A host of events with railway connections are set to mark 100 years since the end of the First World War. Craig Amess reports.
This year sees the centenary of the end of the First World War.
Railways played a crucial and differing role in each of the two major global conflicts of the 20th century.
Trench warfare was a prime strategy in the First World War, with narrow-gauge railways becoming one of the main methods for supplying the front line as horses and carts, and especially lorries, couldn’t negotiate the treacherous terrain.
As a solution to supplying issues the British military adopted narrow-gauge railways in early 1916, the other combatants followed, and all used quickly laid 60cm gauge systems.
During the Second World War, the British railway companies’ managements joined together, effectively creating one company that was responsible for the transportation of troops, goods and weapons, plus the evacuation of children from major cities.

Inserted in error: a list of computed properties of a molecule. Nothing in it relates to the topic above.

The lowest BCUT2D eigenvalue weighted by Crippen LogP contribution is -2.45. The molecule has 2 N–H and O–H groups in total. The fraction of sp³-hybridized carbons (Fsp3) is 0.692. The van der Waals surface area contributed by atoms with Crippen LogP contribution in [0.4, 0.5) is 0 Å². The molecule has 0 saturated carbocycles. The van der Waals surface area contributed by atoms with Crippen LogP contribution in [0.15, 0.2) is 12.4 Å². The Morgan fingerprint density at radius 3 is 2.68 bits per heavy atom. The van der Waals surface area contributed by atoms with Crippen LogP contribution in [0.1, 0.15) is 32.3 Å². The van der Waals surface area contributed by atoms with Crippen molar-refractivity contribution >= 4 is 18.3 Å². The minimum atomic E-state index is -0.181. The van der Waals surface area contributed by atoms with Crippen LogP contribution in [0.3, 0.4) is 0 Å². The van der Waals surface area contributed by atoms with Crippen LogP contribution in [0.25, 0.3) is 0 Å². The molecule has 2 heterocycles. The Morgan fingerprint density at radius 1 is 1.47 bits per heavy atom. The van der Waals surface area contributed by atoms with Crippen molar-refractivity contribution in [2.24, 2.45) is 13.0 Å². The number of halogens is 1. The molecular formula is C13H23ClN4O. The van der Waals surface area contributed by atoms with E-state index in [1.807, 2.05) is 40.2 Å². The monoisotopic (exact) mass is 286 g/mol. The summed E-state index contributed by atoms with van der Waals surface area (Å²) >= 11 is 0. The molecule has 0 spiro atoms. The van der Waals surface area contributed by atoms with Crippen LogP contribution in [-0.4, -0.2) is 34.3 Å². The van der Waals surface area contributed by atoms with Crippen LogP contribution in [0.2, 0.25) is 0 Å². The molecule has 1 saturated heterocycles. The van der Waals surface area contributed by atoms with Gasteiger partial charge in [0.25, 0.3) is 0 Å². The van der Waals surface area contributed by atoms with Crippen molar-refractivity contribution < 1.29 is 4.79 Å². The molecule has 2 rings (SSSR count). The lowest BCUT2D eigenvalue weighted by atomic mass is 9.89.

As the nature of warfare changed, such supply lines became the targets for aerial bombardment, with the Luftwaffe targeting lines, locomotives (painted black during the war) and trains.
As men went off to fight, the burden of running the vital rail infrastructure increasingly fell to women.
During the two world conflicts, war was fought on an industrial scale – mass graves, loved ones unidentifiable among the ruins of the conflict, be it on the battle front or home front.
In honour of troops lost on the front line, a group launched the LMS-Patriot Project, with a vision to build a national memorial engine to remember them by.
Members are planning a brand new ‘Patriot’ 4-6-0, as none of the type made it into preservation. This will be No. 45551 and named The Unknown Warrior.
Entirely funded by donations, grants and sponsorship it is hoped the engine will be ready to run in 2019.
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